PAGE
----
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Romney Has a Natural Convention Advantage over Obama

Three days before the GOP convention begins, the race is effectively tied. The first CNN poll to feature “likely voters” has it 49-47 with Barack Obama on top; Gallup and Rasmussen, which have daily tracking polls, have it dead even. I go into greater detail about Mitt Romney’s pretty good position here.

More important, though, is the opportunity Romney has when he delivers his convention speech Thursday night with the entire country watching. It is likely that 75 percent of the people who will see him on Thursday may never have heard him say more than a soundbite or two. Romney tends to rise to occasions, like the 20 Republican debates in which he performed—never badly, and probably outright won 15 of them. But this is the occasion of occasions—the most important night of his life and potentially a turning point in the nation’s life.

This is obviously a huge opportunity for Romney; and it’s an opportunity that Barack Obama does not have.

As far as the convention speeches go, Romney has a surprising advantage over Barack Obama: The gift of novelty. What he will be doing the nation will never have seen him doing before. People will be curious to see how Romney does, interested to hear what he says—and, in a country that has spent a decade watching “American Idol,” will be full of opinions about how he performs.

Obama’s speech will generate nothing comparable. Quite the opposite. In the four years since his nomination in 2008, he has delivered a convention speech, an inaugural address, four State of the Unions, and (by my unofficial count) eight nationally televised prime-time addresses either in front of Congress or from within the White House. He has spoken and spoken and spoken—and at least judging from the response for the past two years, his speeches have not served to push the needle of public opinion in his direction.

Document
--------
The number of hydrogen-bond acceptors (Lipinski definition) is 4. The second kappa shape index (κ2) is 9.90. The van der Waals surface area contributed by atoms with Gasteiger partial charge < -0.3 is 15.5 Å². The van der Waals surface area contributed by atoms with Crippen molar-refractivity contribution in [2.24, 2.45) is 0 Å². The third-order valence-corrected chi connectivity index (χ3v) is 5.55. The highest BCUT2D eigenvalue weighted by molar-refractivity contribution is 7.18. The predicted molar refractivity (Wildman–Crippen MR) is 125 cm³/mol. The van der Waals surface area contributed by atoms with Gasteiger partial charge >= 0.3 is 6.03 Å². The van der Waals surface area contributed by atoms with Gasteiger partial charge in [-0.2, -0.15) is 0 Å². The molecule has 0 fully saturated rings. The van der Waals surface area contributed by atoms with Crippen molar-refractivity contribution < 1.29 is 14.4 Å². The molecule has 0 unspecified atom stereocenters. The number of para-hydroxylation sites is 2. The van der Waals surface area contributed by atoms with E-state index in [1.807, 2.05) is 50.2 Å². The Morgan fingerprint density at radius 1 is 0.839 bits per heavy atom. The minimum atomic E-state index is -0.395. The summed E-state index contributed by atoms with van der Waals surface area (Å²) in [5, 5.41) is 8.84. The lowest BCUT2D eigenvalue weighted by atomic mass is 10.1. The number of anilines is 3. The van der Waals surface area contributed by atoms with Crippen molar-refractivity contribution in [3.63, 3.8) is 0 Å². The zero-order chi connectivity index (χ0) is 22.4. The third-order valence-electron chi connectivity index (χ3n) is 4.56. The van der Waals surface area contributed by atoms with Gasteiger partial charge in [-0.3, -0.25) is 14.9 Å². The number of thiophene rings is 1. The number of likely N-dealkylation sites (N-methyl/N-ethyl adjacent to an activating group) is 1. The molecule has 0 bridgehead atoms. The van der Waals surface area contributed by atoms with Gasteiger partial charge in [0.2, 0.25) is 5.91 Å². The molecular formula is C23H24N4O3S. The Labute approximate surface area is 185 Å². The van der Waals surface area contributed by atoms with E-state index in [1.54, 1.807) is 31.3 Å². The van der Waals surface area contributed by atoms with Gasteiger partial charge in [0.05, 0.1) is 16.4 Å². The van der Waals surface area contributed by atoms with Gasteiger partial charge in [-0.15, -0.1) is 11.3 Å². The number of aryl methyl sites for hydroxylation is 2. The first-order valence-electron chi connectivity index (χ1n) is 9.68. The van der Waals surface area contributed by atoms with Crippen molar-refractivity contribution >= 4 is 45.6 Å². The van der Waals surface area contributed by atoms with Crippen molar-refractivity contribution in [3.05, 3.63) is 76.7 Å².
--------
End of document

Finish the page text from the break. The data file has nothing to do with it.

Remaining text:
So the public knows what Obama has to offer. Those who love him will love him; those who think he’s okay will think he’s okay; everybody else who doesn’t like him to varying degrees are unlikely to alter their views. Which means unless he delivers a masterpiece on September 6, his speech (and the convention that preceded it) are not likely to make much of a difference for him.

For Romney, therefore, the stakes are high and the rewards potentially higher. For Obama, it may just be another day being a rather gabby president.



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